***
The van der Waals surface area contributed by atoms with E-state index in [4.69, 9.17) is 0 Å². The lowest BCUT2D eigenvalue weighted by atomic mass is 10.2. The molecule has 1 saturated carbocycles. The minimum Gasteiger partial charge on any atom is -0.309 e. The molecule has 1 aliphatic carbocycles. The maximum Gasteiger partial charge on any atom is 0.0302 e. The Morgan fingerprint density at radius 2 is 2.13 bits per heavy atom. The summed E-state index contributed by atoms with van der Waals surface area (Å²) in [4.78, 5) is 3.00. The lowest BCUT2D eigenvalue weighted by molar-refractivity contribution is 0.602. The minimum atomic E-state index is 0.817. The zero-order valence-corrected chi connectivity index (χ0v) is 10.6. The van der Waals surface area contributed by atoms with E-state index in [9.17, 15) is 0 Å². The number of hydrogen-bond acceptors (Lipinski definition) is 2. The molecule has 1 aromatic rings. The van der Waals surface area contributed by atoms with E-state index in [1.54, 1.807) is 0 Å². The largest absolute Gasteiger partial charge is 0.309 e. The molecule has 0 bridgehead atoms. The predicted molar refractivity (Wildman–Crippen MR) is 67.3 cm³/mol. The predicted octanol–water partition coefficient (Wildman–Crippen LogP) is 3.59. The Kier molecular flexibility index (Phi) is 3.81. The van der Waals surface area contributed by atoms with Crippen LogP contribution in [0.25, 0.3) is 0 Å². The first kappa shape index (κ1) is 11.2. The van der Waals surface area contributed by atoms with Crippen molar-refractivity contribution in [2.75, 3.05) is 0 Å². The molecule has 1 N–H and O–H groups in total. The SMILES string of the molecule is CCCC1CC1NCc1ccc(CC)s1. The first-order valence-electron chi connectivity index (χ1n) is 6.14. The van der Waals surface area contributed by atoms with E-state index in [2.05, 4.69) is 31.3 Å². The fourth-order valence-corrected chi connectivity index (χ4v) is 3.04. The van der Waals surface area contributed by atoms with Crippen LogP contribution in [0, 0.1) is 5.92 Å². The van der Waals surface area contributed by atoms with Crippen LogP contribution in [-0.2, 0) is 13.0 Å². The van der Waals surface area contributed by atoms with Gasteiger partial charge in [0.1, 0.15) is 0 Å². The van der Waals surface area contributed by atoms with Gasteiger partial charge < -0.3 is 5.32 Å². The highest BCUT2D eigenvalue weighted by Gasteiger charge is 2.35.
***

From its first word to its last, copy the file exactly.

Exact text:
The van der Waals surface area contributed by atoms with E-state index in [4.69, 9.17) is 0 Å². The lowest BCUT2D eigenvalue weighted by atomic mass is 10.2. The molecule has 1 saturated carbocycles. The minimum Gasteiger partial charge on any atom is -0.309 e. The molecule has 1 aliphatic carbocycles. The maximum Gasteiger partial charge on any atom is 0.0302 e. The Morgan fingerprint density at radius 2 is 2.13 bits per heavy atom. The summed E-state index contributed by atoms with van der Waals surface area (Å²) in [4.78, 5) is 3.00. The lowest BCUT2D eigenvalue weighted by molar-refractivity contribution is 0.602. The minimum atomic E-state index is 0.817. The zero-order valence-corrected chi connectivity index (χ0v) is 10.6. The van der Waals surface area contributed by atoms with E-state index in [9.17, 15) is 0 Å². The number of hydrogen-bond acceptors (Lipinski definition) is 2. The molecule has 1 aromatic rings. The van der Waals surface area contributed by atoms with E-state index in [1.54, 1.807) is 0 Å². The largest absolute Gasteiger partial charge is 0.309 e. The molecule has 0 bridgehead atoms. The predicted molar refractivity (Wildman–Crippen MR) is 67.3 cm³/mol. The predicted octanol–water partition coefficient (Wildman–Crippen LogP) is 3.59. The Kier molecular flexibility index (Phi) is 3.81. The van der Waals surface area contributed by atoms with Crippen LogP contribution in [0.25, 0.3) is 0 Å². The first kappa shape index (κ1) is 11.2. The van der Waals surface area contributed by atoms with Crippen molar-refractivity contribution in [2.75, 3.05) is 0 Å². The molecule has 1 N–H and O–H groups in total. The SMILES string of the molecule is CCCC1CC1NCc1ccc(CC)s1. The first-order valence-electron chi connectivity index (χ1n) is 6.14. The van der Waals surface area contributed by atoms with E-state index in [2.05, 4.69) is 31.3 Å². The fourth-order valence-corrected chi connectivity index (χ4v) is 3.04. The van der Waals surface area contributed by atoms with Crippen LogP contribution in [0, 0.1) is 5.92 Å². The van der Waals surface area contributed by atoms with Crippen LogP contribution in [-0.2, 0) is 13.0 Å². The van der Waals surface area contributed by atoms with Gasteiger partial charge in [0.1, 0.15) is 0 Å². The van der Waals surface area contributed by atoms with Gasteiger partial charge < -0.3 is 5.32 Å². The highest BCUT2D eigenvalue weighted by Gasteiger charge is 2.35.